The engine is parked away from the front of the building, located at the water source, the ambulance is backed in, free from encircling hose lines and the rescue unit located close enough for quick access to its equipment, but away from lanes of ingress or egress.
Photo credit: Steve Redick
Locating tower apparatus at a distance from the fire building allows the basket to better scrub the entire side of the building, from ground level on up.
Photo credit: Steve Redick
When buildings are set back from the street, it might be advisable have aerial devices back in from the street. This gives the aerial more area in which to maneuver, and backing in increases the available ladder length and better allows for ground level operation if necessary.
Photo credit: John Tulipano
Sometimes, the placement of apparatus for initial attack can prove less than ideal if heavy streams are needed later on. In this case, the deck gun cannot be depressed enough to hit the fire through the windows nor is in a position to hit the fire coming from the roof.
Photo credit: Dave Traiforos
Apparatus, especially engines, arriving on the scene of multiple alarms, should consider backing to better position themselves if they have to go to work. In this instance, since the engine in the foreground did not lay a supply line, it is in a relatively useless position if they are ordered to provide additional lines without a lot of additional maneuvering. The engine right behind it has backed in, and will be able to quickly stretch lines if needed.
Photo credit: Steve Redick
Having a detailed knowledge of your district is extremely important if it contains cul-de-sacs or narrow streets. In these cases, it might be advisable, depending on fire conditions, for the engine to wait a moment and allow aerial apparatus to get into position before proceeding to the scene.
Photo credit: Nate DeMarse
The column of heavy black smoke you see in the sky as you are responding first-due to a report of a commercial building fire, sets your mind in motion. Checking your PPE, giving instructions to your crew, making mental notes to be sure and take the thermal imager and not forget your gloves--all this races through your mind as your rig rounds the corner and you can now see the front of the building pumping smoke and flames.
While you start thinking about size-up, radio reports, making a quick 360 and getting the crew into action, one of your most important initial arrival concerns is where you are going to park the rig.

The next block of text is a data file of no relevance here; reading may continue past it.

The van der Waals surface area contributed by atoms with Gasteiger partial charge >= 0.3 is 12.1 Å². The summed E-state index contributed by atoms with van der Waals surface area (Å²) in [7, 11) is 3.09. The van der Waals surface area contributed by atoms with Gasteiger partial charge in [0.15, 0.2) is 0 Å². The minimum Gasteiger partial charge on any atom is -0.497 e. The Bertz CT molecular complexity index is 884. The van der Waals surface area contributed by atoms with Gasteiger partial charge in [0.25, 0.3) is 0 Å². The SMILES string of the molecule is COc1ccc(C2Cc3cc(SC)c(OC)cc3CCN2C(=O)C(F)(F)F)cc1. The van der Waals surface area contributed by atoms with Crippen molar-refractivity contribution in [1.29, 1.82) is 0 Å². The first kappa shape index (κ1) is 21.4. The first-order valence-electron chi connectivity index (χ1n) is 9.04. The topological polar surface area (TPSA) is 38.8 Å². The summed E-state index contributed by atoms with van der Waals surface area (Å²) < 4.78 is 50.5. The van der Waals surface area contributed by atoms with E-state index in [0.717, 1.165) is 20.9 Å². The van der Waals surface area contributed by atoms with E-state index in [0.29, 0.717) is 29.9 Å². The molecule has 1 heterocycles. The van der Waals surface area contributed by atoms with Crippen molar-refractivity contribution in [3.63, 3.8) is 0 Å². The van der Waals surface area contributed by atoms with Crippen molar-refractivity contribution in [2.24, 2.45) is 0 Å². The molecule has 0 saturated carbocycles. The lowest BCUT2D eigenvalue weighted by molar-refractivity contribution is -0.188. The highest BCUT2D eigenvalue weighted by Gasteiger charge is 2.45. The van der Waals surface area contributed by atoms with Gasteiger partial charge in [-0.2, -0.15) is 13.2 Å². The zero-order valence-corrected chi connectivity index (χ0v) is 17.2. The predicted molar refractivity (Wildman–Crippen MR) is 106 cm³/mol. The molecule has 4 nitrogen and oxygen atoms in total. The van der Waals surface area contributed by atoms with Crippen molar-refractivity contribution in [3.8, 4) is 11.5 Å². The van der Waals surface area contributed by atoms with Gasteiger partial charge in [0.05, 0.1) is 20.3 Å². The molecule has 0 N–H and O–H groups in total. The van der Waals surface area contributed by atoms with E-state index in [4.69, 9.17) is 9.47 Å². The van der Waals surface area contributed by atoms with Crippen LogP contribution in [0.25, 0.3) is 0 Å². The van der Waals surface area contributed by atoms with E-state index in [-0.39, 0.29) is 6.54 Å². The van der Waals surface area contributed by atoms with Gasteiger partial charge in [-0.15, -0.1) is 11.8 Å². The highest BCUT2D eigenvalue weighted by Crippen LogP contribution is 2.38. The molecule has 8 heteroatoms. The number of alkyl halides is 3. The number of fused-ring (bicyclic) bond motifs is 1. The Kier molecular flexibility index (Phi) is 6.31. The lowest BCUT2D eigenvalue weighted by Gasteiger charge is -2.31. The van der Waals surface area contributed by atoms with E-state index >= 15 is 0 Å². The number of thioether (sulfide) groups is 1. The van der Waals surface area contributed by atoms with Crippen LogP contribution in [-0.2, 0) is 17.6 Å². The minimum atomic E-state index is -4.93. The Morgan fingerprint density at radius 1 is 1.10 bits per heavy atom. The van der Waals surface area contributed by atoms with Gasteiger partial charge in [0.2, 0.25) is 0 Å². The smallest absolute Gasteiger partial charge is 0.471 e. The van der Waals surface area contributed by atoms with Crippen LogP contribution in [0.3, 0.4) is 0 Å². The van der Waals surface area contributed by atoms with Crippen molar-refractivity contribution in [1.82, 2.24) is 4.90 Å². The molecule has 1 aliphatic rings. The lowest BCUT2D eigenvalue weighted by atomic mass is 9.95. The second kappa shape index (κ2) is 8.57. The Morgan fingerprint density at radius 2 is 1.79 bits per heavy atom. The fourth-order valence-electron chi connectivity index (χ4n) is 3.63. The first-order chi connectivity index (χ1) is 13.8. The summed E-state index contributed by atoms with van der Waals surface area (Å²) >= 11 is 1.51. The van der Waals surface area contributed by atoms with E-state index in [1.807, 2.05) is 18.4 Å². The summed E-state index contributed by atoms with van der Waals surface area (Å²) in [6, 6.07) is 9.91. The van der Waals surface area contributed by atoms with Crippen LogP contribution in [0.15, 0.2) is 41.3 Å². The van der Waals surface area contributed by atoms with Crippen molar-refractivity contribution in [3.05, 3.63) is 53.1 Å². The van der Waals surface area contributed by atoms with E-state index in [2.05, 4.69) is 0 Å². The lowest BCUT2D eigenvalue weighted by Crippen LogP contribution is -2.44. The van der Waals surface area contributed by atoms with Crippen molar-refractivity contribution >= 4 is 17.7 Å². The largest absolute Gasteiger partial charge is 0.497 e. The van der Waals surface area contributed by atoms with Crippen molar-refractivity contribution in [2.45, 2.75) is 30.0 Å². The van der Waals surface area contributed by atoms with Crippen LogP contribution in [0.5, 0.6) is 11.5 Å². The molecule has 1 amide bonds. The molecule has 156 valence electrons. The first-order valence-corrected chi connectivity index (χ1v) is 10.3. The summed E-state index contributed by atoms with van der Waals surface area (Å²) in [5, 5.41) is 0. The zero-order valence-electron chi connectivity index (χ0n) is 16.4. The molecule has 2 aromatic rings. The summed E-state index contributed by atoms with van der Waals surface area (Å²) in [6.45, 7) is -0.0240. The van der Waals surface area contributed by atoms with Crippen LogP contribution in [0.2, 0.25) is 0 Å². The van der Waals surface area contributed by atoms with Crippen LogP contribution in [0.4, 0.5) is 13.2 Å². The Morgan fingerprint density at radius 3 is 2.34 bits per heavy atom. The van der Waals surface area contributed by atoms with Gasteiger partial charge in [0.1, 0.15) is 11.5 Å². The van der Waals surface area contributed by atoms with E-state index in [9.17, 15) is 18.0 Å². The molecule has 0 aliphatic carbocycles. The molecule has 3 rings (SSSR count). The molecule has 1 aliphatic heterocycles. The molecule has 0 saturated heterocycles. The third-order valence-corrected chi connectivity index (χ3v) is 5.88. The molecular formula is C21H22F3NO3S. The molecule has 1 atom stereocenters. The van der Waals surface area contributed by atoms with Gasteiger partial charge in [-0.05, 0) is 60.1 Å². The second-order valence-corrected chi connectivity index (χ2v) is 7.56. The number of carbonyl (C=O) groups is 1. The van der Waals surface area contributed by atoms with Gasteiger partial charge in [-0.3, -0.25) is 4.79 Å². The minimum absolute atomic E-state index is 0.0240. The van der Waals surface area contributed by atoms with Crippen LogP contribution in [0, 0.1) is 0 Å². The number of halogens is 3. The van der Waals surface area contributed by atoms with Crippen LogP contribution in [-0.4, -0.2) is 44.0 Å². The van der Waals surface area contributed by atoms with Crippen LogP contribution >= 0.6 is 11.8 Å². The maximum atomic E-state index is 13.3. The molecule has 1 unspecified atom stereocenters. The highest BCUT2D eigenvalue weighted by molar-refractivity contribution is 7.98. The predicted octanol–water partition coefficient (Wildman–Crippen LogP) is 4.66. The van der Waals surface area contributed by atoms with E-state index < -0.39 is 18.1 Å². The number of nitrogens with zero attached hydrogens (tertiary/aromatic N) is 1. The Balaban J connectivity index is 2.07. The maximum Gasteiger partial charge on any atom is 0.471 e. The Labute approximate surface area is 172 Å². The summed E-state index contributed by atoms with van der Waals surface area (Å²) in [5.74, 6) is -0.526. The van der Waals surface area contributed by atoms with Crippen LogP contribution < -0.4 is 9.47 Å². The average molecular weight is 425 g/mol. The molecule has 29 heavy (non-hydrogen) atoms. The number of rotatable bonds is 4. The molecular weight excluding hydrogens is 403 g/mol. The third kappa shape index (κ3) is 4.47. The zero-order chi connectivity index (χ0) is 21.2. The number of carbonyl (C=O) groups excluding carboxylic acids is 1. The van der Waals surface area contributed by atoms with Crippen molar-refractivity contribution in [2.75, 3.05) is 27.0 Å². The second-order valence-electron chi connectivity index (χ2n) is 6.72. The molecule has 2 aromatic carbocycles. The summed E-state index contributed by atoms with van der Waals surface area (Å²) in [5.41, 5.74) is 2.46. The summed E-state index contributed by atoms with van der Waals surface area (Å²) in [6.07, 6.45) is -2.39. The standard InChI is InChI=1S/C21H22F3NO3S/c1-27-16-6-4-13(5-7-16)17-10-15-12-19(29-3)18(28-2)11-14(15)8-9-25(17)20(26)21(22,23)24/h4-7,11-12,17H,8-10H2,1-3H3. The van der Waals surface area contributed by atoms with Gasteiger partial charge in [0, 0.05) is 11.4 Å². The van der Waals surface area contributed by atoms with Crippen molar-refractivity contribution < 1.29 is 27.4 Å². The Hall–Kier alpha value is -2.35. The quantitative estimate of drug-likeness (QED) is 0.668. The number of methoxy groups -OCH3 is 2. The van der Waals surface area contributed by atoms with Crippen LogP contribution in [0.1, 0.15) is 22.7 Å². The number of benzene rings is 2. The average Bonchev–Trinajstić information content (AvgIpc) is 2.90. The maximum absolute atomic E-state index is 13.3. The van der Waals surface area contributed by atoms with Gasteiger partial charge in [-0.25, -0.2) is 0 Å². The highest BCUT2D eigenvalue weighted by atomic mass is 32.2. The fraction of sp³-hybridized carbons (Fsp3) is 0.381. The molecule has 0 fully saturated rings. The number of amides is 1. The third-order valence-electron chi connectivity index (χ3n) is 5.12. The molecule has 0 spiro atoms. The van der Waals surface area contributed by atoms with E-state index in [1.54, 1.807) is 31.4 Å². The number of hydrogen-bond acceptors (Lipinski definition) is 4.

If you decide to lay in a supply line, one heads-up move would be to pull past the building. This gives you a quick view of three sides even before you dismount, and leaves the front of the building open for an aerial device. In some cases, you might want to position the rig to use the deck gun for a quick, high volume knock-down attack. If your rig was designed correctly, the gun should have a 360-degree field of fire. If it was not, the rig will need to be positioned so that the gun can reach the blaze.
With many departments using a forward lay of LDH supply hose, responding to multiple alarms and laying in, can quickly make a tight knot of apparatus and hose in front of the fire building, one that is practically impossible to untie, and with few apparatus located in the most advantageous position.
I'm of the opinion that while a forward lay can be a good method of providing rapid water for initial attack, any engines arriving on subsequent alarms should lay from the fire to the supply source.
This accomplishes two things.
First, it keeps equipment parked around a fire scene to a minimum. If you are not laying a line and need only the tools, fine, just park the rig out of the way.
Second, it puts the pump where it needs to be for control--at the water source. If the water system is marginal, a pumper on a hydrant will move big water more efficiently than a long length of hose that depends totally on system pressure. In a rural area where you have to draft, there is no choice--the engine must be at the water source.
Sometimes the middle of the street in front of the fire building is not the ideal location for an aerial device either. Rear mounted ladders can gain an extra 10 to 20 feet of reach simply by backing in and placing the turntable as close to the building as possible.
With the rear of the unit facing the fire, placement of the ladder is not blocked by the cab or compartments. And, in the case of aerial towers, parking across the street when possible, will enable the basket to reach ground level if needed for hard-hitting, low angle attack.
In residential areas, the best option might be for the aerial device to back up the driveway, placing the rig closer to the building which helps make sure that you don't run out of ladder when contemplating roof work.
With EMS units, probably the worse position you can park is on the street, facing the fire. This is simply because there will be limited options if a quick exit with an injured firefighter or fire victim needs to be made. There is no reason EMS rigs can't be carefully backed into the scene, and placed so the driver always has a path open to leave the scene in a hurry.
To position your rig properly and safely at a rapidly developing incident, nothing beats knowing your district, knowing from where you plan to get your water and a driver who knows the rig's capabilities and the best way to utilize them.
It takes practice, but keep in mind that the quickest way to twist the fire scene into an operational disaster is a rig parked in the wrong place.
I always try to not let it be mine. It shouldn't be yours either.